The regulation of protein-coding and noncoding RNAs is linked to nuclear processes, including chromatin modifications and gene silencing. However, the mechanisms that distinguish RNAs and mediate their functions are poorly understood. We describe a nuclear RNA-processing network in fission yeast with a core module comprising the Mtr4-like protein, Mtl1, and the zinc-finger protein, Red1. The Mtl1-Red1 core promotes degradation of mRNAs and noncoding RNAs and associates with different proteins to assemble heterochromatin via distinct mechanisms. Mtl1 also forms Red1-independent interactions with evolutionarily conserved proteins named Nrl1 and Ctr1, which associate with splicing factors. Whereas Nrl1 targets transcripts with cryptic introns to form heterochromatin at developmental genes and retrotransposons, Ctr1 functions in processing intron-containing telomerase RNA. Together with our discovery of widespread cryptic introns, including in noncoding RNAs, these findings reveal unique cellular strategies for recognizing regulatory RNAs and coordinating their functions in response to developmental and environmental cues.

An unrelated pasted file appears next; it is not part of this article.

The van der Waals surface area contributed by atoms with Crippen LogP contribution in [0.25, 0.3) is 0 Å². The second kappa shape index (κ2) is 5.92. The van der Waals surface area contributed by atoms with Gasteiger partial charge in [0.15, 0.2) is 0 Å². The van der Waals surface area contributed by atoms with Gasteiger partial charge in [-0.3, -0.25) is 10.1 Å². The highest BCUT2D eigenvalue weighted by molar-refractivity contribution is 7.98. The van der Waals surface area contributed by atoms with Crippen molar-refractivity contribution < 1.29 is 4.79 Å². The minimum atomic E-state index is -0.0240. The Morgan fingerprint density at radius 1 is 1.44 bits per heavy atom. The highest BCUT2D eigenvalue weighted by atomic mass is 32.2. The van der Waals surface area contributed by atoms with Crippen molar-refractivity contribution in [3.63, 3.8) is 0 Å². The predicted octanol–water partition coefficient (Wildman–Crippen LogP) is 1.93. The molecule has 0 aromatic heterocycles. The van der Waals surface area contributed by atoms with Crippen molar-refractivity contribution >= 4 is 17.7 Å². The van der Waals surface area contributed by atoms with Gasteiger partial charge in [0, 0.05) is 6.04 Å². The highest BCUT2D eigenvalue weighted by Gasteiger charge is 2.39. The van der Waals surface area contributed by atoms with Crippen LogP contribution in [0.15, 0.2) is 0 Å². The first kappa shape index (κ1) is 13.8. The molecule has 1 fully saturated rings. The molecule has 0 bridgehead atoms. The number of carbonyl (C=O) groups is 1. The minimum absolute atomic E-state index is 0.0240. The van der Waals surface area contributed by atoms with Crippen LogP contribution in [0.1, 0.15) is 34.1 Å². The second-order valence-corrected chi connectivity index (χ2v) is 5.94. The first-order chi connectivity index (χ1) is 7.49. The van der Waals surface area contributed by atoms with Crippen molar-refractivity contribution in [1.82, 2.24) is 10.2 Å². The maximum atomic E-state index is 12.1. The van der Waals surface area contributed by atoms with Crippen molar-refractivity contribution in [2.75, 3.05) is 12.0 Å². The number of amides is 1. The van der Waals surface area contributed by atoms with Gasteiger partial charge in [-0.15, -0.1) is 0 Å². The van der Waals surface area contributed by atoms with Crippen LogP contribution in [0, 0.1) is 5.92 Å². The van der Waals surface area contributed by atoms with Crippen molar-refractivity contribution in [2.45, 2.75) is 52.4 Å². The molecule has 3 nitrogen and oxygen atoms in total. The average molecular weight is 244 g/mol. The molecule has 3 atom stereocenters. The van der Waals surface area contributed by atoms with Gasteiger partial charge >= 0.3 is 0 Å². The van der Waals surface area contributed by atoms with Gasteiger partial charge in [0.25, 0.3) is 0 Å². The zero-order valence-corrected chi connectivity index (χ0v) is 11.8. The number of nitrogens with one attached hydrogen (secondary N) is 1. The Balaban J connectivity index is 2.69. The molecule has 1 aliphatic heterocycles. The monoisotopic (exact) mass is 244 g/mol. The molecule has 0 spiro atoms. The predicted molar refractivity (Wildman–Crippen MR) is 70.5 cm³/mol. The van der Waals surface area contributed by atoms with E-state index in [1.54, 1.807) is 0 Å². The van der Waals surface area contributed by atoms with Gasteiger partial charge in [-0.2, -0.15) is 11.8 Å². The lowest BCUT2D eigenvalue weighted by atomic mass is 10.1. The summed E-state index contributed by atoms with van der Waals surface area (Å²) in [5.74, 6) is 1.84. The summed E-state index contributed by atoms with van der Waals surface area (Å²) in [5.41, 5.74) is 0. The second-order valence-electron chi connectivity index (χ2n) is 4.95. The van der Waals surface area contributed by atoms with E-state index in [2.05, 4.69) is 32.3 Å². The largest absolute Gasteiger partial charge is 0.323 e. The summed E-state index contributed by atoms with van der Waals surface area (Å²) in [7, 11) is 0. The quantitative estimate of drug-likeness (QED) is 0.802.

ASJC Scopus subject areas
- Biochemistry, Genetics and Molecular Biology(all)